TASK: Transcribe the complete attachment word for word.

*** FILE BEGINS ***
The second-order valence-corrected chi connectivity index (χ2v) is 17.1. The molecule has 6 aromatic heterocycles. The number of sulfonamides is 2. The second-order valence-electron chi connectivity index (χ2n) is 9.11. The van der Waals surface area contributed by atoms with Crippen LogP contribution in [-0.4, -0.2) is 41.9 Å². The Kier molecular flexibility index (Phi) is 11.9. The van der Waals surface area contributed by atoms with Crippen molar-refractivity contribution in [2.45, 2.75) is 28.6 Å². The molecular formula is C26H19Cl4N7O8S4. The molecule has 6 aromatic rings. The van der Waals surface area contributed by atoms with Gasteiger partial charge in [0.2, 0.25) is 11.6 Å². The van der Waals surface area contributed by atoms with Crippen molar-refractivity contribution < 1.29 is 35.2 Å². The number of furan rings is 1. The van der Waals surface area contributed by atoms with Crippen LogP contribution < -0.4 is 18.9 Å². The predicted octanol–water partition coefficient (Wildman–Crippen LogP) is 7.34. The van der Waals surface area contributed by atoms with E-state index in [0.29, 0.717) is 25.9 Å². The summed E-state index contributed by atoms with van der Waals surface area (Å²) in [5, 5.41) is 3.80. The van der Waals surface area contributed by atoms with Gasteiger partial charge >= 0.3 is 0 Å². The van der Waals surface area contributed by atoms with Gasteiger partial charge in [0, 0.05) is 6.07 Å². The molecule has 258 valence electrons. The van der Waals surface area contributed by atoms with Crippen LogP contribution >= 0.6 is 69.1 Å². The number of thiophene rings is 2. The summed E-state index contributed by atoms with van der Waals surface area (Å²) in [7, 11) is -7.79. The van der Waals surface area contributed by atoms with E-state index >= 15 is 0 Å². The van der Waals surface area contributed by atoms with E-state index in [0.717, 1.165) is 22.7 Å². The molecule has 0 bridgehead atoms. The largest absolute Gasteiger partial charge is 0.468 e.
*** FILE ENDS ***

The second-order valence-corrected chi connectivity index (χ2v) is 17.1. The molecule has 6 aromatic heterocycles. The number of sulfonamides is 2. The second-order valence-electron chi connectivity index (χ2n) is 9.11. The van der Waals surface area contributed by atoms with Crippen LogP contribution in [-0.4, -0.2) is 41.9 Å². The Kier molecular flexibility index (Phi) is 11.9. The van der Waals surface area contributed by atoms with Crippen molar-refractivity contribution in [2.45, 2.75) is 28.6 Å². The molecular formula is C26H19Cl4N7O8S4. The molecule has 6 aromatic rings. The van der Waals surface area contributed by atoms with Gasteiger partial charge in [0.2, 0.25) is 11.6 Å². The van der Waals surface area contributed by atoms with Crippen molar-refractivity contribution < 1.29 is 35.2 Å². The number of furan rings is 1. The van der Waals surface area contributed by atoms with Crippen LogP contribution < -0.4 is 18.9 Å². The predicted octanol–water partition coefficient (Wildman–Crippen LogP) is 7.34. The van der Waals surface area contributed by atoms with E-state index in [0.29, 0.717) is 25.9 Å². The summed E-state index contributed by atoms with van der Waals surface area (Å²) in [5, 5.41) is 3.80. The van der Waals surface area contributed by atoms with Gasteiger partial charge >= 0.3 is 0 Å². The van der Waals surface area contributed by atoms with Gasteiger partial charge in [0, 0.05) is 6.07 Å². The molecule has 258 valence electrons. The van der Waals surface area contributed by atoms with Crippen LogP contribution >= 0.6 is 69.1 Å². The number of thiophene rings is 2. The summed E-state index contributed by atoms with van der Waals surface area (Å²) in [7, 11) is -7.79. The van der Waals surface area contributed by atoms with E-state index >= 15 is 0 Å². The van der Waals surface area contributed by atoms with E-state index in [0.717, 1.165) is 22.7 Å². The molecule has 0 bridgehead atoms. The largest absolute Gasteiger partial charge is 0.468 e.